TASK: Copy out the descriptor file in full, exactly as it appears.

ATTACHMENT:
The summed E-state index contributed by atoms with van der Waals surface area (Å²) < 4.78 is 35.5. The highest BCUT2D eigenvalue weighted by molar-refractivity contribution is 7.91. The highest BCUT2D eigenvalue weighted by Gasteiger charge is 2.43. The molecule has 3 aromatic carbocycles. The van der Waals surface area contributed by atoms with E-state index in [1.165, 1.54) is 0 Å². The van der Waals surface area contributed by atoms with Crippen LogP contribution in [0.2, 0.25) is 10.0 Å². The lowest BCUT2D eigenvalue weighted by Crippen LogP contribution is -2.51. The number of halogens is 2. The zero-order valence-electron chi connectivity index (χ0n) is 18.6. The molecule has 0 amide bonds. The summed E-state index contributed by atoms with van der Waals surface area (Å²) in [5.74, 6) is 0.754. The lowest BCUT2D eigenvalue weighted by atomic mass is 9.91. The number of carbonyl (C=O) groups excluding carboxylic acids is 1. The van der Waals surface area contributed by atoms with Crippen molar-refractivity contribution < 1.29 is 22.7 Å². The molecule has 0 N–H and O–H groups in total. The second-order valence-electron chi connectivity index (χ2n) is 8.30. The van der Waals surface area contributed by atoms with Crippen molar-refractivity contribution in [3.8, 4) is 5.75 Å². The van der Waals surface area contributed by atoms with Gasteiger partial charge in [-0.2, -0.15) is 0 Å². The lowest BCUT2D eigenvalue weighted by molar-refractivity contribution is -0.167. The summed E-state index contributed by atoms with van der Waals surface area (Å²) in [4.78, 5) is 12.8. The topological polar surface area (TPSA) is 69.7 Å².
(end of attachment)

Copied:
The summed E-state index contributed by atoms with van der Waals surface area (Å²) < 4.78 is 35.5. The highest BCUT2D eigenvalue weighted by molar-refractivity contribution is 7.91. The highest BCUT2D eigenvalue weighted by Gasteiger charge is 2.43. The molecule has 3 aromatic carbocycles. The van der Waals surface area contributed by atoms with E-state index in [1.165, 1.54) is 0 Å². The van der Waals surface area contributed by atoms with Crippen LogP contribution in [0.2, 0.25) is 10.0 Å². The lowest BCUT2D eigenvalue weighted by Crippen LogP contribution is -2.51. The number of halogens is 2. The zero-order valence-electron chi connectivity index (χ0n) is 18.6. The molecule has 0 amide bonds. The summed E-state index contributed by atoms with van der Waals surface area (Å²) in [5.74, 6) is 0.754. The lowest BCUT2D eigenvalue weighted by atomic mass is 9.91. The number of carbonyl (C=O) groups excluding carboxylic acids is 1. The van der Waals surface area contributed by atoms with Crippen molar-refractivity contribution < 1.29 is 22.7 Å². The molecule has 0 N–H and O–H groups in total. The second-order valence-electron chi connectivity index (χ2n) is 8.30. The van der Waals surface area contributed by atoms with Crippen molar-refractivity contribution in [3.8, 4) is 5.75 Å². The van der Waals surface area contributed by atoms with Gasteiger partial charge in [-0.2, -0.15) is 0 Å². The lowest BCUT2D eigenvalue weighted by molar-refractivity contribution is -0.167. The summed E-state index contributed by atoms with van der Waals surface area (Å²) in [4.78, 5) is 12.8. The topological polar surface area (TPSA) is 69.7 Å².